Moving Along

Two years after "Sea-Shanties or Landlubbers", Peter Loveday -Australian resident in Barcelona for a good number of years- has released his latest offering, "Moving Along". Twelve surprisingly fresh and spontaneous songs that plumb the depths and celebrate the joy of living in equal parts. Jordi Nopca (Mondosonoro)

Sea-shanties for Landlubbers

Australia, beautiful quarry of stupendous songwriters, is also the land of Peter Loveday. For the moment, he appears as a talented and sensitive singer songwriter, with a voice that, at times, brings to mind the great Robyn Hitchcock, and a songbook that combines literature with warm folk-pop melodies. Delighted to meet you. Dimas Rodríguez (Rockdelux)

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Sea-shanties for Landlubbers

Australia, beautiful quarry of stupendous songwriters, is also the land of Peter Loveday. For the moment, he appears as a talented and sensitive singer songwriter, with a voice that, at times, brings to mind the great Robyn Hitchcock, and a songbook that combines literature with warm folk-pop melodies. Delighted to meet you. Dimas Rodríguez (Rockdelux)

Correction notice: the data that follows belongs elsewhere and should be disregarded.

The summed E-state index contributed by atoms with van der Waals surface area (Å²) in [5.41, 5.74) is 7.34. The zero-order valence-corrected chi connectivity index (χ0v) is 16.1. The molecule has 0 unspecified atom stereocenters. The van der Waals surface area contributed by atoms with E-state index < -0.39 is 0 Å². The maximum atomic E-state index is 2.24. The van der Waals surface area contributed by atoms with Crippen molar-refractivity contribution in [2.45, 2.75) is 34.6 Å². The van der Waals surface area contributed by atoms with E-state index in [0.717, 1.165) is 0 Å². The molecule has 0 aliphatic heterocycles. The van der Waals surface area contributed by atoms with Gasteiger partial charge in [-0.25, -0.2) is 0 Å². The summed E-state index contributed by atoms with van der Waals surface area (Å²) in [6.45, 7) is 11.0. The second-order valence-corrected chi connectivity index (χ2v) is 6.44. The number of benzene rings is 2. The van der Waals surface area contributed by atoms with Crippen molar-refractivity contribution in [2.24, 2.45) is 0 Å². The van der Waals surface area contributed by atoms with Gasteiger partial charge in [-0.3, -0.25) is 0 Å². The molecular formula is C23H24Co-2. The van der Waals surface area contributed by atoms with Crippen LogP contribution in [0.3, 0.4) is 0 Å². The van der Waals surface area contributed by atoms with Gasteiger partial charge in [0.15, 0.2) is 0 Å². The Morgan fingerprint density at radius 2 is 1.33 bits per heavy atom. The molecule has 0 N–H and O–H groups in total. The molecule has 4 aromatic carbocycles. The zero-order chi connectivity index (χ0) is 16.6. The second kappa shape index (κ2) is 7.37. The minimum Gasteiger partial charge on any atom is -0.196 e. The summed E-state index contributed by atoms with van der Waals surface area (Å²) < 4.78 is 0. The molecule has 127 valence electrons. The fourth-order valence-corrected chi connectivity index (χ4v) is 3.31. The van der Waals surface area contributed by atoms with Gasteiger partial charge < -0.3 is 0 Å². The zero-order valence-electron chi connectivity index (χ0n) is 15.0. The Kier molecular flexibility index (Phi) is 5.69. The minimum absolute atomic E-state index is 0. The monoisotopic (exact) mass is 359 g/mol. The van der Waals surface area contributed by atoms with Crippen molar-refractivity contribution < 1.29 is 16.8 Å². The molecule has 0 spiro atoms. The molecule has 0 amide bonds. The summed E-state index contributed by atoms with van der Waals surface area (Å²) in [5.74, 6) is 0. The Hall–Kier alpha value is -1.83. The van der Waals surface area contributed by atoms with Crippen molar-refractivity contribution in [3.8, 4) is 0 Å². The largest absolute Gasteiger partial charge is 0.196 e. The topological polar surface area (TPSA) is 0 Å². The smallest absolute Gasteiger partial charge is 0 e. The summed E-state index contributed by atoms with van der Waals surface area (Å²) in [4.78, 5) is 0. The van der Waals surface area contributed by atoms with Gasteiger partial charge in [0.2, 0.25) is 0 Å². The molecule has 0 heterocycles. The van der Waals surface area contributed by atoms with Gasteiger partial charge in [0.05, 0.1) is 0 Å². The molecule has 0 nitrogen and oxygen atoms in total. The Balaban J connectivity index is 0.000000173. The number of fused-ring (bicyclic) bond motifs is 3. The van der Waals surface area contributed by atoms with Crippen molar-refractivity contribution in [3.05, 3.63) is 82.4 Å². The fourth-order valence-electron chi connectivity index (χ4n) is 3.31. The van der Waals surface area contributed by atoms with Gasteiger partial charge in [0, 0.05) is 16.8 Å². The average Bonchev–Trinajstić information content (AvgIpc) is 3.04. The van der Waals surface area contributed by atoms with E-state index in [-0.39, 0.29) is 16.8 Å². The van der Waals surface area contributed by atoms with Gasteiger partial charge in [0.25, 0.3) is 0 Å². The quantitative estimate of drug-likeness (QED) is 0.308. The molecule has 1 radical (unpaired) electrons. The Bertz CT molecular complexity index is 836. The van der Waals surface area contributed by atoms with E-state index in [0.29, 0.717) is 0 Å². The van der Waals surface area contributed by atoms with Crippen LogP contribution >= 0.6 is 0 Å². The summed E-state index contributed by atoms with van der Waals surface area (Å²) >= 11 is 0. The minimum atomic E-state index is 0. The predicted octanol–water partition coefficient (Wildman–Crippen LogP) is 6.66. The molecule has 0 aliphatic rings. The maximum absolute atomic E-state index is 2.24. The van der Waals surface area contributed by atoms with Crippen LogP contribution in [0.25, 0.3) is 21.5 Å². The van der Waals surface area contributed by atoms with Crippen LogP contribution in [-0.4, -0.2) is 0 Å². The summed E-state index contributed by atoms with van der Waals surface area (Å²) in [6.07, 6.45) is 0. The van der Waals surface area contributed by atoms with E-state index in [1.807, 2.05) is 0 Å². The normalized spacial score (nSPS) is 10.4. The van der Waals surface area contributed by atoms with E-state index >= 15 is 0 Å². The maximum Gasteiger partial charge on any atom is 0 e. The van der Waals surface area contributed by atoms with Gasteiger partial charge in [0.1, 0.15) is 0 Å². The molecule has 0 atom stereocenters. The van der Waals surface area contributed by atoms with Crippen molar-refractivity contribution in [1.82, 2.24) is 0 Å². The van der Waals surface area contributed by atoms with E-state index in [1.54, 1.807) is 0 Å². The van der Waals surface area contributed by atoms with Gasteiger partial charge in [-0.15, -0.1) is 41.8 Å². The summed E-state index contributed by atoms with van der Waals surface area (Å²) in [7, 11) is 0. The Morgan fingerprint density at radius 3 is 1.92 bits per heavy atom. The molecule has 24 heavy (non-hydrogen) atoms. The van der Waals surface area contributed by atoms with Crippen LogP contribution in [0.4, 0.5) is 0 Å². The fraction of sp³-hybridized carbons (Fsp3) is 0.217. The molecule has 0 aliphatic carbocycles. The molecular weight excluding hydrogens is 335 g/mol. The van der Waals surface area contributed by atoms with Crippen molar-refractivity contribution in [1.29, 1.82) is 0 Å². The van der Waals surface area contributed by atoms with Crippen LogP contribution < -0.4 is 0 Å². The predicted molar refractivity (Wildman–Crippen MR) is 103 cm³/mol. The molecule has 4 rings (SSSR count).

Australia, hermosa cantera de estupendos escritores de canciones, es también la tierra de Peter Loveday. De momento, él se exhibe como un dotado y sensible cantautor, con una voz que a veces puede recordar al gran Robyn Hitchcock, y un cancionero que conjuga literatura con cálidas melodías folk-pop. Encantados de conocerle. Dimas Rodríguez (Rockdelux)

Ancient live reviews

GNOMIC IMPORT